Connecting People with that land that sustains us


“The children and nature movement is fueled by this fundamental idea: the child in nature is an endangered species, and the health of children and the health of the Earth are inseparable.” —Richard Louv

Any study of American history, including conservation history, is intimately tied to indigenous peoples, in this region, the Haudenosaunee or Iroquois. The term “seventh generation” and the philosophy of looking forward seven generations comes from the Constitution or “Great Law” of the Iroquois, which reads: “Look and listen for the welfare of the whole people and have always in view not only the present but also the coming generations, even those whose faces are yet beneath the surface of the ground -- the unborn of the future Nation.”

That eloquent statement means every choice we make now impacts our children—and theirs. We are responsible for thinking about what our current choices will mean seven generations into the future. There is no greater responsibility than ensuring that our kids have healthy land and clean water from which to live. We need to educate kids now about our vital connection to land and water. We need to encourage a love for the outdoors that will lead them to conserve healthy land and water for themselves and for their children and grandchildren.

Study after study demonstrates that when kids connect to nature at young ages, they grow up respecting it and wanting to care for it because they understand that the earth cares for them. Ironically, as we face our greatest environmental challenges, kids are spending less time outside and more time immersed in phones and computers.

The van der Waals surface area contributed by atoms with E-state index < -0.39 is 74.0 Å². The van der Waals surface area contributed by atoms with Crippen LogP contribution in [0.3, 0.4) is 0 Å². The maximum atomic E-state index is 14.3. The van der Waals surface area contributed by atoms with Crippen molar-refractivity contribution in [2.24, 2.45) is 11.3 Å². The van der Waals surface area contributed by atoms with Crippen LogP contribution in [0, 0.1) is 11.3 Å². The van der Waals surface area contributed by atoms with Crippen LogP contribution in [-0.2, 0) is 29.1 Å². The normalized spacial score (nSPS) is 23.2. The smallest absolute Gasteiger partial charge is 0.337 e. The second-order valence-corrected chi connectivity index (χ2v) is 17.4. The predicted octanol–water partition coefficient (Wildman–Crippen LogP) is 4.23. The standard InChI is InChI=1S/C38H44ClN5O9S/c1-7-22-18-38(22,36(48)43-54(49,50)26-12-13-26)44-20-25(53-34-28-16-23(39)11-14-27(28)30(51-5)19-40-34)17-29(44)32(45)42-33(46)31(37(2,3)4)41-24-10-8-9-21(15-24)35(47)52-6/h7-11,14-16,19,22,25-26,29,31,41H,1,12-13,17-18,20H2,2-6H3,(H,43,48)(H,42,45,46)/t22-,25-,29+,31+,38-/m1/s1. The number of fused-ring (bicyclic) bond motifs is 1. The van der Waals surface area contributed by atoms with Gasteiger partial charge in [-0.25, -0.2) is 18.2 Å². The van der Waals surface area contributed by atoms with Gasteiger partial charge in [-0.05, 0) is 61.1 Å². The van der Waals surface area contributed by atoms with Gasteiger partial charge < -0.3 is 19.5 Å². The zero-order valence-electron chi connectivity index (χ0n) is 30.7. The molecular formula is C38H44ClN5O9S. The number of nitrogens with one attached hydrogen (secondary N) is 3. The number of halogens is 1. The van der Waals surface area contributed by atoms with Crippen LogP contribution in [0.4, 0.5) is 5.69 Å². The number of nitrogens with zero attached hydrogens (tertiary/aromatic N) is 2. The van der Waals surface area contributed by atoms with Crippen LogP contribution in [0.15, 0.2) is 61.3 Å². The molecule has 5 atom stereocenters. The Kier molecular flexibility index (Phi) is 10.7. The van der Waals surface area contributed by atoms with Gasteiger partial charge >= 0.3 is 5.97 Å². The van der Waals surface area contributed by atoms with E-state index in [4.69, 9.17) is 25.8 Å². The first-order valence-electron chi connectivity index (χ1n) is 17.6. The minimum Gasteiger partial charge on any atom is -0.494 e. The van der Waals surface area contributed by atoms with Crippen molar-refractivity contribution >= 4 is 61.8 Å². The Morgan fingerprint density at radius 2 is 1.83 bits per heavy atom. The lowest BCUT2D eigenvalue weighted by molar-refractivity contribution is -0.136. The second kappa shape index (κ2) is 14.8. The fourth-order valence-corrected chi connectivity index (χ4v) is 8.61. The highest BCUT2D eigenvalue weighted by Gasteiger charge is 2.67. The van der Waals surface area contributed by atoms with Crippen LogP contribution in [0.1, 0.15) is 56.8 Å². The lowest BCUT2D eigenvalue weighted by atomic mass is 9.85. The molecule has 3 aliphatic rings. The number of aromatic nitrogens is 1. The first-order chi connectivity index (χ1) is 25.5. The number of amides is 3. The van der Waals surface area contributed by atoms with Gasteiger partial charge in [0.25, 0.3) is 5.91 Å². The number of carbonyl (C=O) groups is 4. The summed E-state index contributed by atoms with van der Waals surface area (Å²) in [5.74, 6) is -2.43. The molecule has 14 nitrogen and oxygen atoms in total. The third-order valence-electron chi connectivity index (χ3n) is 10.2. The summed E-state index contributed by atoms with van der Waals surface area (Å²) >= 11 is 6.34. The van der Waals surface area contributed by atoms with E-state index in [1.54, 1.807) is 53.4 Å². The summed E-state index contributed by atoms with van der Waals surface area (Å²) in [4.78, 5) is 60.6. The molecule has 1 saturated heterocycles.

“Time in nature is not leisure time; it's an essential investment in our chidlren's health
(and also, by the way, in our own).” ~ Richard Louv


"If a child is to keep his unborn sense of wonder without any such gift from the fairies, he needs the companionship of at least one adult who can share it, rediscover the joy, excitement and mystery of the world we live in." ~ Rachel Carson

The following list includes reports, studies, and publications on the benefits of reconnecting people, particularly children, to a sense of place in the natural world. The extensive benefits of cultivating a “sense of wonder” and increasing connection to the natural world through encounters and access to green spaces include physiological, social and emotional health benefits and the fostering of environmental stewardship. People are only as healthy as the land, water and air that sustains us.  It is vital to understand this connection and to nurture it.

Land Trust Alliance Teams with Environmental, Health Allies to Combat National Health Crisis of Nature Deficit Disorder

Children and Nature Network

The Children and Nature Network 2012 Report 

The Health Benefits of Parks.  

Healthy forest parks make healthy people: Forest environments enhance human immune function.

Greenspace, urbanity, and health: how strong is the relation?

Therapeutic effect of forest bathing on human hypertension in the elderly.

Children with attention deficits concentrate better after a walk in the park.

More green space is linked to less stress in deprived communities: Evidence from salivary cortisol patterns.

Healthy parks, healthy people: The health benefits of contact with nature in a park context.

Sobel, David. Childhood and Nature: Design Principles for Educators.

Journal of Epidemiology and Community Health

Wild Child: Guiding the Young Back to Nature.

National Environmental Education Foundation